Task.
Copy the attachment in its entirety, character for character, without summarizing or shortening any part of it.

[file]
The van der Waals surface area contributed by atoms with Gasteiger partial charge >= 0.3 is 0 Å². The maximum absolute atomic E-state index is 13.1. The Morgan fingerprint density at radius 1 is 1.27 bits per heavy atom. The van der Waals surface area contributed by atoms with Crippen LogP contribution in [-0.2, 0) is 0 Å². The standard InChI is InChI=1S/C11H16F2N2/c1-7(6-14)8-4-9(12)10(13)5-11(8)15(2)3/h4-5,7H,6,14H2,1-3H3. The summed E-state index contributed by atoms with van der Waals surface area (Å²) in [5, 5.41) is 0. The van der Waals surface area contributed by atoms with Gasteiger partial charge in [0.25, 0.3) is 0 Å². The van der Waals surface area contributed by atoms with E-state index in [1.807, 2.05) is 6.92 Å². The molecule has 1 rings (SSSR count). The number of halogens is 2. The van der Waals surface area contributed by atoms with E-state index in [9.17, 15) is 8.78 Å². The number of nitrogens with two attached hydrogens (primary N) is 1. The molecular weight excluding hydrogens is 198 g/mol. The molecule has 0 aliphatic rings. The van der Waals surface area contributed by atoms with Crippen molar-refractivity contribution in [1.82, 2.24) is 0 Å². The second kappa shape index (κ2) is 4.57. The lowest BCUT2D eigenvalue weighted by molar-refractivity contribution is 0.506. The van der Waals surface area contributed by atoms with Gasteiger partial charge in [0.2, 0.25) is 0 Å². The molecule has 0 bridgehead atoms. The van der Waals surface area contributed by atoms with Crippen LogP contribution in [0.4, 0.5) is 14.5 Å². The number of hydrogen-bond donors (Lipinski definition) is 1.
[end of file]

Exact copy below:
The van der Waals surface area contributed by atoms with Gasteiger partial charge >= 0.3 is 0 Å². The maximum absolute atomic E-state index is 13.1. The Morgan fingerprint density at radius 1 is 1.27 bits per heavy atom. The van der Waals surface area contributed by atoms with Crippen LogP contribution in [-0.2, 0) is 0 Å². The standard InChI is InChI=1S/C11H16F2N2/c1-7(6-14)8-4-9(12)10(13)5-11(8)15(2)3/h4-5,7H,6,14H2,1-3H3. The summed E-state index contributed by atoms with van der Waals surface area (Å²) in [5, 5.41) is 0. The van der Waals surface area contributed by atoms with Gasteiger partial charge in [0.25, 0.3) is 0 Å². The van der Waals surface area contributed by atoms with E-state index in [1.807, 2.05) is 6.92 Å². The molecule has 1 rings (SSSR count). The number of halogens is 2. The van der Waals surface area contributed by atoms with E-state index in [9.17, 15) is 8.78 Å². The number of nitrogens with two attached hydrogens (primary N) is 1. The molecular weight excluding hydrogens is 198 g/mol. The molecule has 0 aliphatic rings. The van der Waals surface area contributed by atoms with Crippen molar-refractivity contribution in [1.82, 2.24) is 0 Å². The second kappa shape index (κ2) is 4.57. The lowest BCUT2D eigenvalue weighted by molar-refractivity contribution is 0.506. The van der Waals surface area contributed by atoms with Gasteiger partial charge in [0.2, 0.25) is 0 Å². The molecule has 0 bridgehead atoms. The van der Waals surface area contributed by atoms with Crippen LogP contribution in [0.4, 0.5) is 14.5 Å². The number of hydrogen-bond donors (Lipinski definition) is 1.